It’s impossible to guarantee that your high schooler will go off to college, excel in all subjects, graduate summa cum laude and embark upon an incredible career. But wouldn’t it be nice to know that your teen is on the right path?
There are a number of benchmarks that are correlated with strong student performance, including a high GPA and taking challenging course work in middle and high school. But there are also certain characteristics that are common among students who do well in college and go on to become goal-driven, lifelong learners.
Here are five student characteristics that are predictors of college success and tips on how to build these traits in your teen:
Resilience – College—and life in general—can be stressful at times. Teens must be able to deal with the everyday challenges and issues that arise in a mature, productive way. Take a step back and let your teen fail and experience disappointments, then help him reflect on what he learned from that failure. This will help your teen build mental toughness and grit that will serve him well later on.
Perseverance – Students must learn that no accomplishment comes without effort and persistence. In fact, there’s a good chance that some of the role models in their lives had to work very hard to get where they are. Encourage your teen to set goals big and small—for college and beyond. Remind her that everything worth doing requires effort and dedication.
Decision-making ability – College is a brand-new adventure and it requires that teens be independent. The ability to make decisions is essential in college. Talk with your teen about how to come up with multiple possibilities to solve any problem, weigh the pros and cons of each, and decide/act with confidence. Decision-making and problem-solving go hand in hand.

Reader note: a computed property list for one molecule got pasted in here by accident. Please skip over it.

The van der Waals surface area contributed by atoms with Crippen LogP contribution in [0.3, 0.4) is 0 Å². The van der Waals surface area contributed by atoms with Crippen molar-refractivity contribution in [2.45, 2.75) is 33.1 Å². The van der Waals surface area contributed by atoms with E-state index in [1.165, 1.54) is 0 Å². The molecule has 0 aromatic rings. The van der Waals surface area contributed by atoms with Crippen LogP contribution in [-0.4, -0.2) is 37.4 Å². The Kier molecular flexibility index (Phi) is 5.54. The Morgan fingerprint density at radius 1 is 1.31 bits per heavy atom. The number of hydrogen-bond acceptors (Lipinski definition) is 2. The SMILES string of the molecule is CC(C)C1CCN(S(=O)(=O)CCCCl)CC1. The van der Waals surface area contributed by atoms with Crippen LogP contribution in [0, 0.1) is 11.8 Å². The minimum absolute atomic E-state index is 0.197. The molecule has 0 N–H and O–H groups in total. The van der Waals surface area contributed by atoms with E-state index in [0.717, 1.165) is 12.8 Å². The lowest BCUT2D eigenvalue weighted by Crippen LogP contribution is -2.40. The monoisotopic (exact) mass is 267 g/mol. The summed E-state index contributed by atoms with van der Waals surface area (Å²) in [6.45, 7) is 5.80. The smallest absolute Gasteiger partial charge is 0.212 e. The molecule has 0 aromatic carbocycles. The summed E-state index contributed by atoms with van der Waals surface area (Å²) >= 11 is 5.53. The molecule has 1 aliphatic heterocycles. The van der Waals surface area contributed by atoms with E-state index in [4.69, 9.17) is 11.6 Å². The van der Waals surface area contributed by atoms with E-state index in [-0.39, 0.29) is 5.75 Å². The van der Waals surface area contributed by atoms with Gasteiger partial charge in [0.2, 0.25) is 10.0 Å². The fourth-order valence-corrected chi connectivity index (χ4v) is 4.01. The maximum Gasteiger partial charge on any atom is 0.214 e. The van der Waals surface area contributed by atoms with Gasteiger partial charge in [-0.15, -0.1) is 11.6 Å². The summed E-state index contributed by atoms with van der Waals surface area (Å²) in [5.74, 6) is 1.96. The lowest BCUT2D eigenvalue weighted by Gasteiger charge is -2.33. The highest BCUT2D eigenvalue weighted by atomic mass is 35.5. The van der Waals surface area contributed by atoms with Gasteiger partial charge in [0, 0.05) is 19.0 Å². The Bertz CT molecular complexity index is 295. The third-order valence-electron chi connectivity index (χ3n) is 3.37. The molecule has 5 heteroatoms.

Self-management – Self-management is vital as teens move into college. No longer will mom or dad be there to micromanage and keep them on track. You can cultivate this skill in your teen by encouraging her to embrace a growth mindset. Teach your teen to believe that she can always learn, improve and grow with effort.
Self-advocacy – Hopefully, teens learn in high school how to ask for help and speak up when their needs are not being met. Colleges professors expect that their students will do so, so the more you can step back while your teen is in high school and put him in the driver’s seat, the better. If your teen doesn’t get the grade he wants on a test, for example, it’s up to him to talk to the teacher about how to close those knowledge gaps and retake the test, if possible.
One last tip for teens as they move toward college: establish a support system. College has its ups and downs. Your teen should feel comfortable reaching out to friends, teachers, family members, or a counselor or other mentor when he needs to.
And remember: Huntington is here for your teen as well! Call us if your teen needs help getting prepared for college and you want to ensure she has the skills and aptitudes to succeed.